Soft Landing in A New Job
The first thing I found out in 2019 was that starting a new job as a senior developer was surprisingly difficult. The interview process is one thing, but when your first day finally arrives and you march in wearing your senior developer hat, that’s when it’s time to put your money where your mouth is.
Starting a new job is very likely to trigger a whole range of emotions and fears. What will the new place be like? Can you live up to the challenge? Maybe it’ll be too easy and you’ll get bored? Or maybe you’ll feel strongly about justifying all the money that they’re paying you… Personally, I mostly suffer from a mild case of Impostor Syndrome.
The beginning of a new job is always confusing. You have to install the working environments and that, as a rule, never goes smoothly. You have to wade through lines of code written by strangers, feel a little awkward when everyone around you is telling inside jokes, get used to the way they arrange their tasks in Jira, and do your best to keep down the burger from that place they all like to go for lunch. On top of that, you may start to feel like you haven’t achieved anything significant in your professional career- and that’s a real bummer. This time around, though, that feeling was worse because everyone made it very clear to me that my experience and knowledge mattered a lot, and so I had a lot to prove.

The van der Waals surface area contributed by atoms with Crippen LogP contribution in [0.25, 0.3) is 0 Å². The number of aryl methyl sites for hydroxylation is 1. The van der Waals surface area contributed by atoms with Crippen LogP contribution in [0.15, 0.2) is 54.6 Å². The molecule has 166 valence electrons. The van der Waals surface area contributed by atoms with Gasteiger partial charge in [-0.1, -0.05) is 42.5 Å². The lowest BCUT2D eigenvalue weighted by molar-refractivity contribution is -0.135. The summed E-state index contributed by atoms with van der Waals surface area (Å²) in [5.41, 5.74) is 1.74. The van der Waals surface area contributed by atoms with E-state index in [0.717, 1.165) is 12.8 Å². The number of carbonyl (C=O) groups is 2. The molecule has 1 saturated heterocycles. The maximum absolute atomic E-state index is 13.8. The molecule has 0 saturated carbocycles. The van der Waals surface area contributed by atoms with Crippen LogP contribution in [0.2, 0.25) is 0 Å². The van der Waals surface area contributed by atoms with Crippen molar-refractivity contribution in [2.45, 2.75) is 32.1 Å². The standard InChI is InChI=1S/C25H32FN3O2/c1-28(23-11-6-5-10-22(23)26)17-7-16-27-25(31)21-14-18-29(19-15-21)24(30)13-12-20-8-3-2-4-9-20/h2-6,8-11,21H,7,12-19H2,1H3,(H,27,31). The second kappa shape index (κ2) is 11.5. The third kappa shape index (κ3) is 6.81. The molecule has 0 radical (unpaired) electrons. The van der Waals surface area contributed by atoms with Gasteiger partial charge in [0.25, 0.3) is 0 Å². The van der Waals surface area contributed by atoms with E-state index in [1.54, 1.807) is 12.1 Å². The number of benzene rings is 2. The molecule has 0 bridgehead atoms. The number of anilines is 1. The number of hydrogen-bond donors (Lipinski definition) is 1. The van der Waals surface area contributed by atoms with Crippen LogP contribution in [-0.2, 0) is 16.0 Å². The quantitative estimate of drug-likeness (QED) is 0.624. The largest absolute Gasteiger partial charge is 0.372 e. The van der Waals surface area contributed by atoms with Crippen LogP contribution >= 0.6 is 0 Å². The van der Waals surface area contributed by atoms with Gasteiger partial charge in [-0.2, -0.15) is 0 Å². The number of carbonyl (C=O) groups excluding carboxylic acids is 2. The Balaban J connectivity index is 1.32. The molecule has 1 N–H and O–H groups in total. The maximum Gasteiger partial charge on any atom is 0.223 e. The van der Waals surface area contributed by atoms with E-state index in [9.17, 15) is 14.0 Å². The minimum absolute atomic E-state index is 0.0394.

I had to ask myself - how do I get through this more easily? How do I hit the ground running?
Any job has two aspects to it - the professional part, and the social part. I want to tell you about how I approached both aspects, and hopefully you can get something out of my experience and insights.
The Professional Part
In my previous workplace, every single developer who had joined the company and said that “the code is horrible, it all has to be replaced”, never stayed there for long. It was a bad attitude that contributed nothing to the immediate tasks the team was facing (unless, of course, that task was to replace all that horrible code). Worse still, that’s the exact opposite of the “can do” attitude that every company is looking for in its employees. There’s always a history behind every line of code, and an explanation for why things look the way they do. Try to understand that history because it might make the code seem more reasonable. It is possible that with your fresh outlook the code might get re-written, but that’s not necessarily serving the team’s or the company’s current goals. Every company has a different way of doing things, but they all have one thing in common - they have to move forward. Treat this as an opportunity to still perform the required tasks, and fix what you can along the way, but be positive about it.